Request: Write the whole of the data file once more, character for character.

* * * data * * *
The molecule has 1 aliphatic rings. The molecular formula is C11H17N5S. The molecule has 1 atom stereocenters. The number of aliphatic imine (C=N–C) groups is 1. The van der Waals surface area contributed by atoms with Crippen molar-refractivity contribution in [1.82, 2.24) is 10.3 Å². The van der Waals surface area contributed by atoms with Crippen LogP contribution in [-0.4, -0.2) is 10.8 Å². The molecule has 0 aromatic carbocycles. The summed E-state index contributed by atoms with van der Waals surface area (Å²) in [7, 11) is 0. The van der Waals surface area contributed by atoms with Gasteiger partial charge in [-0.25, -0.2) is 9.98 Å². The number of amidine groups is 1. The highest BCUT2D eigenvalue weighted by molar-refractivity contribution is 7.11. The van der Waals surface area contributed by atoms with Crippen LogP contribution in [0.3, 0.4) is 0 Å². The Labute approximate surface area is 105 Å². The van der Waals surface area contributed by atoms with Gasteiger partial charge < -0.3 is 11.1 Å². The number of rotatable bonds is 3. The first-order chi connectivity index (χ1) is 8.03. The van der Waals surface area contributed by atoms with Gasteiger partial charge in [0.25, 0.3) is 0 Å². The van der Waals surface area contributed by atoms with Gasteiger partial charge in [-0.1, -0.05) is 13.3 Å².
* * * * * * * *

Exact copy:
The molecule has 1 aliphatic rings. The molecular formula is C11H17N5S. The molecule has 1 atom stereocenters. The number of aliphatic imine (C=N–C) groups is 1. The van der Waals surface area contributed by atoms with Crippen molar-refractivity contribution in [1.82, 2.24) is 10.3 Å². The van der Waals surface area contributed by atoms with Crippen LogP contribution in [-0.4, -0.2) is 10.8 Å². The molecule has 0 aromatic carbocycles. The summed E-state index contributed by atoms with van der Waals surface area (Å²) in [7, 11) is 0. The van der Waals surface area contributed by atoms with Gasteiger partial charge in [-0.25, -0.2) is 9.98 Å². The number of amidine groups is 1. The highest BCUT2D eigenvalue weighted by molar-refractivity contribution is 7.11. The van der Waals surface area contributed by atoms with Crippen LogP contribution in [0.3, 0.4) is 0 Å². The Labute approximate surface area is 105 Å². The van der Waals surface area contributed by atoms with Gasteiger partial charge < -0.3 is 11.1 Å². The number of rotatable bonds is 3. The first-order chi connectivity index (χ1) is 8.03. The van der Waals surface area contributed by atoms with Gasteiger partial charge in [0.25, 0.3) is 0 Å². The van der Waals surface area contributed by atoms with Gasteiger partial charge in [-0.1, -0.05) is 13.3 Å².